The tournament, using both Rexall Place in Edmonton and the Scotiabank Saddledome in Calgary as host sites, has forced both NHL clubs to take to the road on lengthy road trips.
Flames captain Jarome Iginla has no problem with sharing his home rink with the hundreds of junior hopefuls.
"No hard feelings," said Iginla, who helped Canada to gold at the World Juniors in 1996. "I know Albertans, Canadians will be excited about that. It'll be a great atmosphere. I imagine the building will be packed, especially for the Team Canada games."
"No hard feelings. I know Albertans, Canadians will be excited about that. It'll be a great atmosphere. I imagine the building will be packed, especially for the Team Canada games."
-- Jarome Iginla
As a result, both the Oilers and Flames will be booted from their buildings until both return home for games on Jan. 7.
Oilers forward Jordan Eberle doesn't mind taking to the road. Eberle, who won gold at the tournament in 2009 and silver in 2010, just wishes he had an opportunity to watch some of the World Junior games in person.
"It'd be nice to sit back and watch a little bit because I've played in it and know what the crowd and energy is like in the building," Eberle said. "The road is always fun though, you get a chance to bond. It's kind of a win-win."
After the preliminary round, all 10 teams will move to Calgary, forcing the Flames on a seven-game road trip.
"You pack a lot," Iginla said, whose Flames will rack up almost 12,000 miles during the two-week tour. "That's a longer one than we've had in a long time. It's going to be an important trip."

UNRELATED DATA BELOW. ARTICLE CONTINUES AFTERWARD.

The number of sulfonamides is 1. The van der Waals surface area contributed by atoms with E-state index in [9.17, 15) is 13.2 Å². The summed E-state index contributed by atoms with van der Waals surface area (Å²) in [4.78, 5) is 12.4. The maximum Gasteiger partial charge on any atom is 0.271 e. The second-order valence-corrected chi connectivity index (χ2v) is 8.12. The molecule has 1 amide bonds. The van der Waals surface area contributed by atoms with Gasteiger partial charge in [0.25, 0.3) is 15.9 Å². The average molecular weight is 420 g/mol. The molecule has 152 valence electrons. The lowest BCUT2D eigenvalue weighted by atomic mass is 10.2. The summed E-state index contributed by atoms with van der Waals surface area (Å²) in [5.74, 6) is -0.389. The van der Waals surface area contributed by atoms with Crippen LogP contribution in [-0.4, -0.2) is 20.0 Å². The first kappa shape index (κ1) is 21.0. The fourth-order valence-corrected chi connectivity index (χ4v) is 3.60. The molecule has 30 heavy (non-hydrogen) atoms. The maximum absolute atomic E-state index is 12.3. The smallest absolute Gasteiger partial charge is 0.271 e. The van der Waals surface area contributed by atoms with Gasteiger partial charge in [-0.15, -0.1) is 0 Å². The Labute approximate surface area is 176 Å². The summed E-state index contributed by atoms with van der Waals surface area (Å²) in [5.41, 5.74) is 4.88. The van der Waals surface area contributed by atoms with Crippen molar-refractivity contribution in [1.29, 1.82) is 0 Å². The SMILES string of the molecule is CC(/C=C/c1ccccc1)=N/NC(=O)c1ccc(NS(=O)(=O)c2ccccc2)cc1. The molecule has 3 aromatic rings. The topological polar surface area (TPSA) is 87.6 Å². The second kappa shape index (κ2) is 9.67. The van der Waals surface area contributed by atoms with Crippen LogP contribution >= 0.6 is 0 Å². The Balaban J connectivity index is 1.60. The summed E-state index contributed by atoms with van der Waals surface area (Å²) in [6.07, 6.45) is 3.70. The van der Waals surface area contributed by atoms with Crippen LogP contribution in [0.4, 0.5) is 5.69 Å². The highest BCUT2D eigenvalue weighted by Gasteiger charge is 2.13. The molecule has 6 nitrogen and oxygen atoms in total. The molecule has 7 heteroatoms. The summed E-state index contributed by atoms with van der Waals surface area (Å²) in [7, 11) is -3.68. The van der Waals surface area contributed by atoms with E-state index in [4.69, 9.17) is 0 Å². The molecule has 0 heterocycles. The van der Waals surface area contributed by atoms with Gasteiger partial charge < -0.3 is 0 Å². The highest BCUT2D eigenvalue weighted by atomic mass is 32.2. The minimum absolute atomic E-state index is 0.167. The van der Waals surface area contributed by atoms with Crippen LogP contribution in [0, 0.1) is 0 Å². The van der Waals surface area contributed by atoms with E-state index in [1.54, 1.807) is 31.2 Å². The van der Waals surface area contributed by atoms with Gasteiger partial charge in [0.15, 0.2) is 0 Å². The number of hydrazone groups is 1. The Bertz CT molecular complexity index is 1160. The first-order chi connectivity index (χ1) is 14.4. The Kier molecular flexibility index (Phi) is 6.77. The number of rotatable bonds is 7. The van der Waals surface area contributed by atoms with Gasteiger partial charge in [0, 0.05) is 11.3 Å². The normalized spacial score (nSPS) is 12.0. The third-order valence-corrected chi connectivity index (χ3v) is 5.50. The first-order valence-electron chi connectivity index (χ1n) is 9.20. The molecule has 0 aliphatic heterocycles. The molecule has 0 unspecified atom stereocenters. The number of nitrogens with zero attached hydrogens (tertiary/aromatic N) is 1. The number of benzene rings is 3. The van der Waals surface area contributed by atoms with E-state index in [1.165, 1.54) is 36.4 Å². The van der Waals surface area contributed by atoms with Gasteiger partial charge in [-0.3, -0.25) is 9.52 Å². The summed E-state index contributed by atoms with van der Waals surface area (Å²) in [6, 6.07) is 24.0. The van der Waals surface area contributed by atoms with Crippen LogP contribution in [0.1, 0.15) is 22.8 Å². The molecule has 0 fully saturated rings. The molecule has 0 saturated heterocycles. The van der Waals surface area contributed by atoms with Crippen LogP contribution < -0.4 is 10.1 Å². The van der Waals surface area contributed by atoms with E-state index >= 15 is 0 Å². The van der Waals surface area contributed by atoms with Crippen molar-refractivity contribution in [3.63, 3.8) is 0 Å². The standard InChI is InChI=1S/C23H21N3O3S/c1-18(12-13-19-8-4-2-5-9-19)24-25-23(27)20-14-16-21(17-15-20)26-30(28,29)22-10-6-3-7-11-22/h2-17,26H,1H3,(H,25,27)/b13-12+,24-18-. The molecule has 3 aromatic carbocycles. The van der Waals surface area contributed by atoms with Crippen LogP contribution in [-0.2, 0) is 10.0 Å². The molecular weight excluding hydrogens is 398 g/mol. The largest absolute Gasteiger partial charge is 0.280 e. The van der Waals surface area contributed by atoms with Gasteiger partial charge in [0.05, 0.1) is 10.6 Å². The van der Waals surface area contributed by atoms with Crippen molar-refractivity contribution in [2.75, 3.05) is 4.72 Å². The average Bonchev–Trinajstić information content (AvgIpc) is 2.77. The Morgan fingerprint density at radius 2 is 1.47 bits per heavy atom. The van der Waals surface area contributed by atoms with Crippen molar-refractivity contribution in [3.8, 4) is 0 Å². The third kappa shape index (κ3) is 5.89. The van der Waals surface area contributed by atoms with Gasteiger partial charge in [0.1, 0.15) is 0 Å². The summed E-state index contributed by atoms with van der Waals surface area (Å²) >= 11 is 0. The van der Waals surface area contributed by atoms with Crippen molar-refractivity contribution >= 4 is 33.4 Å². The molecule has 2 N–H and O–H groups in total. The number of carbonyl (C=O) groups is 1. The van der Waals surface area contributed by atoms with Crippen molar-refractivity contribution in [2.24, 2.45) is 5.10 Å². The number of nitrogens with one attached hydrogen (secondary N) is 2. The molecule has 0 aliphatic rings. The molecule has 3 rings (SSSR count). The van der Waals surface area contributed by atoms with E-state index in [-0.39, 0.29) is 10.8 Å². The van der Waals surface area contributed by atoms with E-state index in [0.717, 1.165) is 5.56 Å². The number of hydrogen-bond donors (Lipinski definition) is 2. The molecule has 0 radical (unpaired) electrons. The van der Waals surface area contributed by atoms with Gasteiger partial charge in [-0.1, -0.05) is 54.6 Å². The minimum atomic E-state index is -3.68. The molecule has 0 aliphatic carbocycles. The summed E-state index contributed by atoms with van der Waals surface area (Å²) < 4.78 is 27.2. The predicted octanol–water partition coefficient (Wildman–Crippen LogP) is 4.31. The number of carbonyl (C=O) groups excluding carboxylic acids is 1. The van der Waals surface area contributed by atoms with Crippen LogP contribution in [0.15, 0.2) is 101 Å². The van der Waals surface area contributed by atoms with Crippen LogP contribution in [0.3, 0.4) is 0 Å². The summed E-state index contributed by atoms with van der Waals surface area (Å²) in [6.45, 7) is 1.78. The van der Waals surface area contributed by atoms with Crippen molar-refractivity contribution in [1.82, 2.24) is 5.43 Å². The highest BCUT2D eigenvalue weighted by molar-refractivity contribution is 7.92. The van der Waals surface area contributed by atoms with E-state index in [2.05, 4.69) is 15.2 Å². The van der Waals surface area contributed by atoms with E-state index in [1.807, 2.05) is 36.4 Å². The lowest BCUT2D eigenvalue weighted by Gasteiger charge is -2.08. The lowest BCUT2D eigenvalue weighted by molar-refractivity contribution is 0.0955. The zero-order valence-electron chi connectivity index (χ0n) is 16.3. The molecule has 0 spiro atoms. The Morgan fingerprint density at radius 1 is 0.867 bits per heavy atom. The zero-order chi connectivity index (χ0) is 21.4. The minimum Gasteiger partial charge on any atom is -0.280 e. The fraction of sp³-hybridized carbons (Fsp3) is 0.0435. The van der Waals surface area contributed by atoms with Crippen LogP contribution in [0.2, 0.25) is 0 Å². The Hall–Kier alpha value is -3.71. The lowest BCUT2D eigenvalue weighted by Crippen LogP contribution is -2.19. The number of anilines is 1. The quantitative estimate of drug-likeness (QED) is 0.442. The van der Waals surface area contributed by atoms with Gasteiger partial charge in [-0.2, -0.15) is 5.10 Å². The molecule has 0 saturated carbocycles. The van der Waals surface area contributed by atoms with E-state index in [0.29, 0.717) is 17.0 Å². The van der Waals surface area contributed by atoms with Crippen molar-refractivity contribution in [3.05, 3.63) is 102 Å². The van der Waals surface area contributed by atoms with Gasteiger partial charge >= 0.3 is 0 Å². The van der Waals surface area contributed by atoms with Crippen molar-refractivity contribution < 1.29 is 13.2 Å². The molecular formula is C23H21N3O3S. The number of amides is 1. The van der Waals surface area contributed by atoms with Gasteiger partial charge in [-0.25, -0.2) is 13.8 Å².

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The slumping Oilers are 15-16-3 with just three wins in their past 10. The Flames are 16-15-4 and sit three points out of a playoff position in the ultra-competitive Western Conference.
The importance of the road trip isn't lost on Flames forward Lee Stempniak.
"It's a big stretch of games at a time of the year where everyone is setting themselves up for a big push for the playoffs," Stempniak said. "Where we are now, we're playing pretty well but if you have a look in the standings we're still near the bottom in the conference. We need to start making some ground up. We're going to go on the road and try to keep that mentality of playing really solid hockey and not worry about it being a road game or a home game and hopefully the wins pile up."
Eberle, whose Oilers have struggled on the road at times this season, echoed Stempniak' sentiments.
"It's very important," he said. "We've had pretty good success at home, but (in) road games we've been struggling. We had a pretty good road trip last time we went on the road; but you get into these games, they're important that you win."
In the end, Smyth doesn't mind making the 7,600-mile trip -- under one condition.
"As long as we win it," he said, certainly talking about the fortunes of not only his club team but the Canadian junior team, as well.